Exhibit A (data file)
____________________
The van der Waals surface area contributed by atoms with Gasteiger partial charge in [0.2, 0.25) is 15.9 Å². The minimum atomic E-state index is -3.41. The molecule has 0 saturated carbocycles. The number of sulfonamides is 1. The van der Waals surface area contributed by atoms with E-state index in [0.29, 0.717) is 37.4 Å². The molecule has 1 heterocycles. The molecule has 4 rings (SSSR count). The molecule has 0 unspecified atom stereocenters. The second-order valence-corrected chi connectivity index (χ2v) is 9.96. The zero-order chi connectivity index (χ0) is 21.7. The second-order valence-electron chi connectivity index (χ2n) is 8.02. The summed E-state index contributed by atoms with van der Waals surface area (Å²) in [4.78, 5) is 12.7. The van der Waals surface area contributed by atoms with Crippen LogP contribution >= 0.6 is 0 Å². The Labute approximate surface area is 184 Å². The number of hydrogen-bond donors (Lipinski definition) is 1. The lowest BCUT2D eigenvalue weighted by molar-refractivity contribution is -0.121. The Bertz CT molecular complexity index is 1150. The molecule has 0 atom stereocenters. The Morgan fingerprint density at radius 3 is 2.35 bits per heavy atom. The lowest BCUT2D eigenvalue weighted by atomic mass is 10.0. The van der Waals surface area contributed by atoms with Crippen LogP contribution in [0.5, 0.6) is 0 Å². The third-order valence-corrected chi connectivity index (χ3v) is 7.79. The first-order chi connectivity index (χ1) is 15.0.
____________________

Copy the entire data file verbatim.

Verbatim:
The van der Waals surface area contributed by atoms with Gasteiger partial charge in [0.2, 0.25) is 15.9 Å². The minimum atomic E-state index is -3.41. The molecule has 0 saturated carbocycles. The number of sulfonamides is 1. The van der Waals surface area contributed by atoms with E-state index in [0.29, 0.717) is 37.4 Å². The molecule has 1 heterocycles. The molecule has 4 rings (SSSR count). The molecule has 0 unspecified atom stereocenters. The second-order valence-corrected chi connectivity index (χ2v) is 9.96. The zero-order chi connectivity index (χ0) is 21.7. The second-order valence-electron chi connectivity index (χ2n) is 8.02. The summed E-state index contributed by atoms with van der Waals surface area (Å²) in [4.78, 5) is 12.7. The van der Waals surface area contributed by atoms with Crippen LogP contribution >= 0.6 is 0 Å². The Labute approximate surface area is 184 Å². The number of hydrogen-bond donors (Lipinski definition) is 1. The lowest BCUT2D eigenvalue weighted by molar-refractivity contribution is -0.121. The Bertz CT molecular complexity index is 1150. The molecule has 0 atom stereocenters. The Morgan fingerprint density at radius 3 is 2.35 bits per heavy atom. The lowest BCUT2D eigenvalue weighted by atomic mass is 10.0. The van der Waals surface area contributed by atoms with Crippen LogP contribution in [0.5, 0.6) is 0 Å². The third-order valence-corrected chi connectivity index (χ3v) is 7.79. The first-order chi connectivity index (χ1) is 15.0.